In 1991 Nate DeRolph sued the state of Ohio, arguing the state's school funding system was unfair to poor districts. The Ohio Supreme Court agreed with him and ruled the funding system was unconstitutional.
Despite three subsequent rulings, the state still hasn't changed the fundamentals of the system.
StateImpact Ohio's Ida Lieszkovszky profile the man behind the case - Nate DeRolph.
In Ohio Education , Nate DeRolph is a bit of a celebrity.
But he never set out to become the poster child for school funding equality.
In 1991, he was a freshman at Sheridan high school about half an hour east of Columbus.
One day, a group called the Ohio Coalition for Equity and Adequacy came to the school to interview students.
DeRolph: "I kind of thought I was going to get beat up - law and order stuff - not like that at all. They were intrigued really just to find out my experience and stuff."
DeRolph played sports. That meant he spent a lot of time at other schools. Plus his mom was a teacher, his grandfather was on the school board. He was the perfect kid to put a human face to a very numbers driven argument: that school funding in Ohio was is unequal, unfair, and unconstitutional.
DeRolph: "I remember thinking when I was in high school 'man this would be great if by the time I get to be a senior this will be fixed for my younger bro, there will be some changes for him and that didn't happen and I have younger cousins maybe it'll be fixed by the time they're in school and in high school didn't happen and now I have kids of my own."
DeRolph testified in court and gave depositions about his own experiences. His job was to tell stories like this one:
DeRolph: "I sat in computer lab with big trash buckets to catch the water that was leaking from the ceiling in a computer lab full of electronic equipment. If that was a business it would have been shut down a long time ago. School made do with what we had. Remember thinking there's something wrong with this pic, kids shouldn't have to sit in an unsafe environment like that."
DeRolph says everyone involved thought it would be over quickly. But the judges and lawyers kept handing case up to higher courts.
In the end, he found himself spending a lot of days at the Ohio Supreme Court.
DeRolph: "We kept thinking every step of the way ok now they're going to do something, so finally when the supco ruled the state funding unconstitutional it needs to be fixed everyone was excited thought they're going to have to do something now it'll have to be addressed."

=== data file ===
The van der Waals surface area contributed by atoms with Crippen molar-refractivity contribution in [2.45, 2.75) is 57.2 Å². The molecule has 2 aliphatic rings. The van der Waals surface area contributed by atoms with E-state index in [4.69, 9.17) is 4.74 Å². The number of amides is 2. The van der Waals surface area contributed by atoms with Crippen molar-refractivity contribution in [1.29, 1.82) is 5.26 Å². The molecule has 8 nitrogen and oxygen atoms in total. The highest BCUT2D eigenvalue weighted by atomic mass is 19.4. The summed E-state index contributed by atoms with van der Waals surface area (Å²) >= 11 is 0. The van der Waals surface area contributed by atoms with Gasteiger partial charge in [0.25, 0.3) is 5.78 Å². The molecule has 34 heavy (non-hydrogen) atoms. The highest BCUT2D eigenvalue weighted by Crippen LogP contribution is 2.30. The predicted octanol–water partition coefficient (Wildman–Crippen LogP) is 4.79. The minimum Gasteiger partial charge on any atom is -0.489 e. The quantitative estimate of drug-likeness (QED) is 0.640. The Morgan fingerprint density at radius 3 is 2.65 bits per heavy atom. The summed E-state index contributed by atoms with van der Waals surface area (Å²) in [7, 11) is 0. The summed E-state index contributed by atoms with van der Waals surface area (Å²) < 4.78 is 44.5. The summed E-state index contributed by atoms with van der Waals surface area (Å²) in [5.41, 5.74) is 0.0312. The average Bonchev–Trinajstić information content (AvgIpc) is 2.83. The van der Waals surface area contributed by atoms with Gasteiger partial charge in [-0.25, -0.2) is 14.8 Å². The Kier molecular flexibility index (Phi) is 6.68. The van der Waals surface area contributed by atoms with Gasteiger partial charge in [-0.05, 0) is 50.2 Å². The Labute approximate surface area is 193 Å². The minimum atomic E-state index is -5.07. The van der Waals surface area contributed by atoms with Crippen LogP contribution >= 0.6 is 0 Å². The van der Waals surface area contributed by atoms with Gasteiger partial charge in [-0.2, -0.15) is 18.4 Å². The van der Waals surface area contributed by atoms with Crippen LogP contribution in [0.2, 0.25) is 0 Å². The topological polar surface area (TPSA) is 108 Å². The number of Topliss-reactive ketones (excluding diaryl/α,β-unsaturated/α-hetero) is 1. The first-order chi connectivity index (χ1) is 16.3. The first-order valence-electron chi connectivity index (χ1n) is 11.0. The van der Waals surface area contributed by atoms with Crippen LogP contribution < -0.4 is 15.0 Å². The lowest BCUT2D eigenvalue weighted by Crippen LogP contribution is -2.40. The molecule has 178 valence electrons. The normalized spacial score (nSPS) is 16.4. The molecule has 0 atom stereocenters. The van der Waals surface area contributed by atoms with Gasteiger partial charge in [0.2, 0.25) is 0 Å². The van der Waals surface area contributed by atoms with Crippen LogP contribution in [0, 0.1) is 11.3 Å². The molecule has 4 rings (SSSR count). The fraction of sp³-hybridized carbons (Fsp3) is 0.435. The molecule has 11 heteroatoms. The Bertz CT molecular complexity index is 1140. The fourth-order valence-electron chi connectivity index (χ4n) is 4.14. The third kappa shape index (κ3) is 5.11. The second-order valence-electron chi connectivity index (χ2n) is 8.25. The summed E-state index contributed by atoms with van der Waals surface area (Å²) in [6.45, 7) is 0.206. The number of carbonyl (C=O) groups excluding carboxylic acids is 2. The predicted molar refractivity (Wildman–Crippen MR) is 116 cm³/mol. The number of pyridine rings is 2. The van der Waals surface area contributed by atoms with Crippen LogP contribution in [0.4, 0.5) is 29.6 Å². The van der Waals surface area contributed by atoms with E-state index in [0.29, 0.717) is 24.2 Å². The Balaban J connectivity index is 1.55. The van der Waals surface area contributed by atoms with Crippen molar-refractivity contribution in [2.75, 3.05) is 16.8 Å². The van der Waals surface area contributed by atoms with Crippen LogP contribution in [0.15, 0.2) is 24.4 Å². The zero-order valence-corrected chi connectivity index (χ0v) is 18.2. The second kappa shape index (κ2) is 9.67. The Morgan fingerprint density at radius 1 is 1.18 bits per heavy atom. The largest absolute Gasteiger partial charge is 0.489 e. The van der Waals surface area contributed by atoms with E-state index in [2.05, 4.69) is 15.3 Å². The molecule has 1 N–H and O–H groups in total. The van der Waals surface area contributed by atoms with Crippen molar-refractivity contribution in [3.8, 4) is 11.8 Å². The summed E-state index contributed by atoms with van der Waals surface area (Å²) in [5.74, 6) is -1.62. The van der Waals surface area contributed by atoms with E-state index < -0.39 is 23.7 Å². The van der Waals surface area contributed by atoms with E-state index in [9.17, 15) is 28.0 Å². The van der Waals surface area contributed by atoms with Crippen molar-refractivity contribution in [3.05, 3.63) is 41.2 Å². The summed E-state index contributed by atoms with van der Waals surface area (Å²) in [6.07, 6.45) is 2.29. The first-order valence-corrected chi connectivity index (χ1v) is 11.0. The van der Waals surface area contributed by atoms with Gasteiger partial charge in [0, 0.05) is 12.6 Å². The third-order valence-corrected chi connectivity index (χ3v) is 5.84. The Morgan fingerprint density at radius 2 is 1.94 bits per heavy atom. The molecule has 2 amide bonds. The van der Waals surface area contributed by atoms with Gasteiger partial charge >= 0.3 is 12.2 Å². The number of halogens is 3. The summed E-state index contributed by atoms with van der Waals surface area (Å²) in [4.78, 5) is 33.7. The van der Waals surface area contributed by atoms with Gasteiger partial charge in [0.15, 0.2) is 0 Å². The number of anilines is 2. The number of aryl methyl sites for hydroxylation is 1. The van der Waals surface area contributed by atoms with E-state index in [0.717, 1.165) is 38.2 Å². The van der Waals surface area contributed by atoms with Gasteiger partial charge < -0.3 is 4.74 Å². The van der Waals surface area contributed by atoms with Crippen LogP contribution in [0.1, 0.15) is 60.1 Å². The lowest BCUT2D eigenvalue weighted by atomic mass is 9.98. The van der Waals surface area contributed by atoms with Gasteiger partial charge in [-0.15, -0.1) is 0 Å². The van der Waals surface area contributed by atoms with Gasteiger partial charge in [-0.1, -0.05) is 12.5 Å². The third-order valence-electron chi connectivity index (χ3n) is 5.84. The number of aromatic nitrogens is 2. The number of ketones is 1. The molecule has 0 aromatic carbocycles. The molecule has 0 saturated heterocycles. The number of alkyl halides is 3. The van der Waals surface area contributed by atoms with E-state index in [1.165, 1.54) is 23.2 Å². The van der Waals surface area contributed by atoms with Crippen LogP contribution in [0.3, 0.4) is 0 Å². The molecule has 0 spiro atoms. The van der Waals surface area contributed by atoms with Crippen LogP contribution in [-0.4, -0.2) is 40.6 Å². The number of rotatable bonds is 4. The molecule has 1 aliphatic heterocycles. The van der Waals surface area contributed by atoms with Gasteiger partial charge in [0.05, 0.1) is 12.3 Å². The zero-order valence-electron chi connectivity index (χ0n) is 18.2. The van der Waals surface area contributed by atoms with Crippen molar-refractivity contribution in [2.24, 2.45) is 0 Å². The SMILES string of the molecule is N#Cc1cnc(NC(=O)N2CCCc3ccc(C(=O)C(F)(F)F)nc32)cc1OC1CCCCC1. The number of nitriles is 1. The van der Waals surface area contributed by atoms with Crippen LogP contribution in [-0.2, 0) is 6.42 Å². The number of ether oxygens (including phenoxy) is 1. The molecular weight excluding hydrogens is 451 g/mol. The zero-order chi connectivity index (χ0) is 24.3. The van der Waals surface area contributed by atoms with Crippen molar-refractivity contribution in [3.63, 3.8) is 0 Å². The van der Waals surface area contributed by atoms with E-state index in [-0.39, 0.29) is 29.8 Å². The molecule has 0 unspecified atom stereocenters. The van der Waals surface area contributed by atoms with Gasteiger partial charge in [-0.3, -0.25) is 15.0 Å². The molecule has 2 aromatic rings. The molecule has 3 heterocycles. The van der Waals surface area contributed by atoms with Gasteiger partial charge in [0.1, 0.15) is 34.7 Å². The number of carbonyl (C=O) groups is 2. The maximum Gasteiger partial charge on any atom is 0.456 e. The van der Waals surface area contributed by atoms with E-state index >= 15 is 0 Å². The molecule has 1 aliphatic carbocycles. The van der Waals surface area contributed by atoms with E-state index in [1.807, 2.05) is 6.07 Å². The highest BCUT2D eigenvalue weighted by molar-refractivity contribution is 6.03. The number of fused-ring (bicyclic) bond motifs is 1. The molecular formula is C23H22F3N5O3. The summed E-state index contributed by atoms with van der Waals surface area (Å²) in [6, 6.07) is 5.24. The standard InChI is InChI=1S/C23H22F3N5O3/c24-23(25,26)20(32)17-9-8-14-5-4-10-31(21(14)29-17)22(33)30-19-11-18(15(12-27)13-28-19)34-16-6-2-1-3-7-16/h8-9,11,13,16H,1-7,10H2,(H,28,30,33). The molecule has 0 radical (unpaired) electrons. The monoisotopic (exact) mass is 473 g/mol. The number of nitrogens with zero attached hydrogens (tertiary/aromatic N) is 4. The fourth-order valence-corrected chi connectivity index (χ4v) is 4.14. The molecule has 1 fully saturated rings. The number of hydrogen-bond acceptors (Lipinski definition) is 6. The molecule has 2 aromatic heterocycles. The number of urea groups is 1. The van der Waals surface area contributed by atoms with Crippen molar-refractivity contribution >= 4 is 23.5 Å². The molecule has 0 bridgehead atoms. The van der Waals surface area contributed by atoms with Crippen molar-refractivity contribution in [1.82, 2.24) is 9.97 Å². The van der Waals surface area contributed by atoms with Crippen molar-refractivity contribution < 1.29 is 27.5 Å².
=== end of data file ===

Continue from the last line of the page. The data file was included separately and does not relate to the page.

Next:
That victory that was short lived. The Supreme Court sided with DeRolph and the Ohio Coalition for Equity and Adequacy. They ordered state lawmakers to fix the funding formula.
So the DeRolph case went back to the state's highest court.
In fact, TheSupreme Court took up DeRolph's case a total of four times over the last 22 years. It sided with DeRolph each time. But the decisions did not force the legislature to make a permanent fix, and in 2002 the justices said the system is still unconstitutional, but there is nothing they can do.
The Supreme Court would not make the legislature do anything.
The case did prompt some change, however.
Robert Stabile is a former superintendent, and an expert on Ohio school funding.
Stabile: "DeRolph was the kick in the pants that got their attention."
The case prompted the legislature to set aside a pot of money dedicated to building new schools. The school construction money helped address some of the more blatant inadequacies between the richer suburban districts and the poorer urban and rural ones. .
Stabile: "That effort has changed the face - the physical face of public education in Ohio."
DeRolph: "That's probably the biggest byproduct so far was the new buildings and the facility side of it has been the biggest difference that we've seen."
Over the years DeRolph has stayed involved with education… He was even on a school funding advisory council under Governor Ted Strickland.
Nats: Drawers, shuffling of papers. "This is my file. So that would have been 2010, yeah 2009 and 2010."
But that council never got around to proposing their alternative funding formula, and disbanded once John Kasich became Governor.
Many lawmakers say the problems DeRolph brought up have been addressed over the years through various Band-Aid fixes like the building fund and increases in per capita school funding.
But DeRolph says that's not enough.
DeRolph: "It's obviously broken when you see so many districts year after year going back to the ballot for different things. That's the test of time. When that's constantly happening over and over again there's something wrong with that."
Now Governor Kasich is expected to propose a new school funding formula. But like former Governors Voinovich and Taft and Strickland, DeRolph is not optimisitic much will change.